I had expected the fall leaves to be less colorful as we headed south, but they were still incredible today. As the day went on, a few more evergreens began to pop in with the oaks and maples, lending a verdant contrast to the yellows, oranges, and reds.

We reached Collinwood just before noon, very ready for lunch. The last time I had been here was on a RAAM training ride in spring of 2008, and there had been a couple of restaurants next to the Wayne County Visitor's Center that were getting ready to open. I was really looking forward to trying one of these, and was deeply saddened when RandoGirl and I passed by the now dark stores -- closed, dusty, with some scattered furniture inside. Victims of a tough economy, or just bad business ideas in a town that seems willing to only support a couple of places to eat.

Basically, Collinwood has two dining options for the cyclist touring the Trace. There's a convenience store that offers fairly fast junk food -- burgers and fried chicken -- as well as Gatorade and Cokes and candy bars. This place is very popular with motorcyclists on the Trace, who can fill the tanks on their bikes while they fill their bellies. The other choice is a "meat and three" called Chad's, which is where most of the locals seem to eat.

We've done both before, and since there was nothing more interesting we chose Chad's this time. If nothing else, it's fun to see something that used to be common in this world -- a pay phone. Of course, it didn't work.

On Sunday's, the buffet is the only choice. The meat was sliced pork or chicken fingers, and the vegetables were the usual suspects -- green beans, corn, hominy, and peas -- cooked southern style. They also had fried okra, a small salad bar, and white cake with chocolate icing. We ate quickly, surrounded by the post-church crowd decked out in suits and ties and dresses, all of them giving us disapproving looks, as if spandex was clothing "of the devil."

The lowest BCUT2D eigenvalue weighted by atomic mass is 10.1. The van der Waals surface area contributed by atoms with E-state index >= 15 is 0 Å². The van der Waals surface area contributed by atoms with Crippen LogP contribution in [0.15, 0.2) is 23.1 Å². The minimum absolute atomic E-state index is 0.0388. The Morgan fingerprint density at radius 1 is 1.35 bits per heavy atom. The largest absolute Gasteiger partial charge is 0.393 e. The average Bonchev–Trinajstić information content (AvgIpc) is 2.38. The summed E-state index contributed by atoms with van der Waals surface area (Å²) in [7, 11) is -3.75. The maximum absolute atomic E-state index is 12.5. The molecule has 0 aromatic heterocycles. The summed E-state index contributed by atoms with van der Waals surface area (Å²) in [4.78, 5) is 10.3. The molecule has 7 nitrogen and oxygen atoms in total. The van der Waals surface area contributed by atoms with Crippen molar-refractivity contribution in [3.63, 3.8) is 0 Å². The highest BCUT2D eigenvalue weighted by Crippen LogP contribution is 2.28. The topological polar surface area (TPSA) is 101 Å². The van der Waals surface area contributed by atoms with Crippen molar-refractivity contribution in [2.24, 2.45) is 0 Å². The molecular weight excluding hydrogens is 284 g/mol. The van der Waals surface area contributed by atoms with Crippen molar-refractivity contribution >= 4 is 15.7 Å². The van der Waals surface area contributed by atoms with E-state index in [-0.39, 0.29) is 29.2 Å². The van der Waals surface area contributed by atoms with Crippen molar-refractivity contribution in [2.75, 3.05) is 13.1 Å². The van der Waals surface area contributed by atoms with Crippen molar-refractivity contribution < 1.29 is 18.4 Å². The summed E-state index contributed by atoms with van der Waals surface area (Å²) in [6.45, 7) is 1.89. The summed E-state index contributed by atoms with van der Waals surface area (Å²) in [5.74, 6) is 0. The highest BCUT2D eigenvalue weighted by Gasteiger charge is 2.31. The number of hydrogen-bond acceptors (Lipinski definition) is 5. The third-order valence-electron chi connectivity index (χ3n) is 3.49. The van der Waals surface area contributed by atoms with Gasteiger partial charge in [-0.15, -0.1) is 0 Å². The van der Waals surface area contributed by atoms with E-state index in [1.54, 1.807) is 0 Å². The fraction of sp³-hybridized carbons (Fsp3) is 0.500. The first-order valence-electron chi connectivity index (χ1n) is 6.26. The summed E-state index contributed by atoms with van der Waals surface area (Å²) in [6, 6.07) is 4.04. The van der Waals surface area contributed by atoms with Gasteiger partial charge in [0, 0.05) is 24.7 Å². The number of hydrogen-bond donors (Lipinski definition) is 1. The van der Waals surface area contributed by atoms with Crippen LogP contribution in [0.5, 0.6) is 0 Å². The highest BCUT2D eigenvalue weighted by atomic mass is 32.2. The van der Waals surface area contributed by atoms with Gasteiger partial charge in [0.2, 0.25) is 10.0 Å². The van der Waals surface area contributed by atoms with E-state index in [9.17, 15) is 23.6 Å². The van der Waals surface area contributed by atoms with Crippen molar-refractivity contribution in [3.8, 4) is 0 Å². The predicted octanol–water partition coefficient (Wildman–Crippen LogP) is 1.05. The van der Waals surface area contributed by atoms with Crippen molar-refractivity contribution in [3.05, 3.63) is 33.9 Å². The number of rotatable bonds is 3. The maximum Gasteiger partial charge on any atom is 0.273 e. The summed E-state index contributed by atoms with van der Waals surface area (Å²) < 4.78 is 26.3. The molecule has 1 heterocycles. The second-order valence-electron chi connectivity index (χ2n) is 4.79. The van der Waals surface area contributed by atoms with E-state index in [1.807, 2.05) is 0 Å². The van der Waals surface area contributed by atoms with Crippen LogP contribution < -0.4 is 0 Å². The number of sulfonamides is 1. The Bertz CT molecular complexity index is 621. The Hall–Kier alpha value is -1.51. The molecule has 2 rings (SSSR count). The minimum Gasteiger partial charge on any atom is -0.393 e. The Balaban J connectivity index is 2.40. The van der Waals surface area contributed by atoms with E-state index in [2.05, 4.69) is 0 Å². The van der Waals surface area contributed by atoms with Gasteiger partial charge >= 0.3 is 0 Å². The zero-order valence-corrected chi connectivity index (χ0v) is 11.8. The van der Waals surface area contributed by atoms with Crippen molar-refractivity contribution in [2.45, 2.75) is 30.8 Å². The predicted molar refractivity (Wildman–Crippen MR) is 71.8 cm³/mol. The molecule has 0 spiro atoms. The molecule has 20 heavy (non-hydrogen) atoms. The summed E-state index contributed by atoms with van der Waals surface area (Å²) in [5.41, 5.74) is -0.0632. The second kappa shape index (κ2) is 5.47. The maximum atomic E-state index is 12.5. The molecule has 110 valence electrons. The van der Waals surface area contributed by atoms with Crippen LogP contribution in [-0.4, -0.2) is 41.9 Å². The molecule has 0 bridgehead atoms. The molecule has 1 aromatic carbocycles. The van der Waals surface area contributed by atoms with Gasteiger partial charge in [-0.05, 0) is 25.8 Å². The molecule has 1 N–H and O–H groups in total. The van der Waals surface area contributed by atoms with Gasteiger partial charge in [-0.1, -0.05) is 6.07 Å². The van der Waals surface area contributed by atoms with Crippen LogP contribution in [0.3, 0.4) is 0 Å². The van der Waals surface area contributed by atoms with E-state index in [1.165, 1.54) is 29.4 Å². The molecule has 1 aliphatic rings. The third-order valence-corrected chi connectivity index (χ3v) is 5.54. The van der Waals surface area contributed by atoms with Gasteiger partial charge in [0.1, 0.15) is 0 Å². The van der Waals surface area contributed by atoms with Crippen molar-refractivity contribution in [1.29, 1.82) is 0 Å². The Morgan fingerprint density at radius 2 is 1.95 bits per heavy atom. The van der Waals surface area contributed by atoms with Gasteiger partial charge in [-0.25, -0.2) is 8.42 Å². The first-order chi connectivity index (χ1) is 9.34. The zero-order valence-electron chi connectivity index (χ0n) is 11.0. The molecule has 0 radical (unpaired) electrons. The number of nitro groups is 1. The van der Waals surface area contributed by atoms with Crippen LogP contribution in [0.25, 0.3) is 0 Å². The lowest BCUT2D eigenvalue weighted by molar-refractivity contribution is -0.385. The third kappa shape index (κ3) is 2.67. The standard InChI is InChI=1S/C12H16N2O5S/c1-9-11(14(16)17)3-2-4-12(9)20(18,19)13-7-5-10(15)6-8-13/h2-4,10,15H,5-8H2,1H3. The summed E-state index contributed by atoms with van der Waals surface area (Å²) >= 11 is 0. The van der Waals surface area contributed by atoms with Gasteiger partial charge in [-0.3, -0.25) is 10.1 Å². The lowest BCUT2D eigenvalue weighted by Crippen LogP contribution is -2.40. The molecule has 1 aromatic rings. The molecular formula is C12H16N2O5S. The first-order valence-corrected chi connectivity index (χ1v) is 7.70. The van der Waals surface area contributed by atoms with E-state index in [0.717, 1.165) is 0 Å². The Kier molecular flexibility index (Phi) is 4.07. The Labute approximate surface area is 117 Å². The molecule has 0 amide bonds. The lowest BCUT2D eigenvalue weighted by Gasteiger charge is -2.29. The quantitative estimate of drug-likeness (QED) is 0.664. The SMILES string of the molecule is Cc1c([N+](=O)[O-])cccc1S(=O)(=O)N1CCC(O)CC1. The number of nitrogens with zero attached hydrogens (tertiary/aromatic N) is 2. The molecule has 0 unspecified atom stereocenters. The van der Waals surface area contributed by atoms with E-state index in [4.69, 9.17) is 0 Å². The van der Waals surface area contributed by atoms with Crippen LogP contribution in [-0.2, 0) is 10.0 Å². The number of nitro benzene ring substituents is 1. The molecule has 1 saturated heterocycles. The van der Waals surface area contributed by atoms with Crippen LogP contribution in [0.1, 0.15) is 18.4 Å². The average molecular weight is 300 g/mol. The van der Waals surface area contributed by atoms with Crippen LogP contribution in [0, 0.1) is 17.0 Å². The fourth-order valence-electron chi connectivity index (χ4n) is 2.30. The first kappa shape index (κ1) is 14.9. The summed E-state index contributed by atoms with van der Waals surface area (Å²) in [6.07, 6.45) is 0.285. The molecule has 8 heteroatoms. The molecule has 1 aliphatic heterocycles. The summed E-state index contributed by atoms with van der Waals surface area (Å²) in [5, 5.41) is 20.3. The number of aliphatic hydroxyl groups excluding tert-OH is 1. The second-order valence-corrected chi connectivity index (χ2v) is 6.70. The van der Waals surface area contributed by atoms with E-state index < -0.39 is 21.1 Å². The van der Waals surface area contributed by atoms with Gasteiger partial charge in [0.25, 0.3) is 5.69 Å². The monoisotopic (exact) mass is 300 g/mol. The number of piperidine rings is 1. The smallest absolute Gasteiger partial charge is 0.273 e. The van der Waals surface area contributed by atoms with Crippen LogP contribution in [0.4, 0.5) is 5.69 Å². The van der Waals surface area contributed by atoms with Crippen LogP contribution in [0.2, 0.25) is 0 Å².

Back on the Trace, we were soon to the Tennessee/Alabama state line, where I filmed a little video. You may have to turn up your speakers to hear what I'm saying.

About 15 miles south, we turned onto Hwy 14 for Florence. Since we were no longer on the Trace, we began to be hounded by dogs again, although these all seemed to be mostly phoning it in (probably not using the pay phone at Chad's, of course). Their barks were less "Grrr" and more "Meh," and we just laconically told them to go home as we rode past.

Soon we were navigating downtown Florence, trying to find The Limestone House. We stayed here before about two and one-half years ago, but still got lost. Finally, we passed it and RandoGirl and I both simultaneously called out, "There it is." Weird that we could think that we would miss it, since the front is (aptly enough) white limestone.

Carolyn Waterman, who owns this B&B with her husband Dan, came out to greet us, and we soon had the bags off the bike and up in our room. She even let us keep the Co-Motion in the sun room, all cozy and tucked i for the night. I think I even saw a mint on her handlebars.

We, on the other hand, had the Edison Suite, which Carolyn told us her kids used to call the tree house. It overlooks the huge backyard, with lots of windows and a great bed.

Here's the sitting room.

Afterwards, we had a great dinner at Ricoletti's downtown. RandoGirl had the chicken marsala, and I had a huge dish of pasta. It was too much to eat, and I now feel bloated .. although the five diet cokes probably contributed ... but it was what I thought that I wanted. You takes what you gets, but you darn sure takes what you ordered, and if you don't pay for it you have to wash dishes. I ordered a long bike trip, so now I have to go massage RandoGirl's back.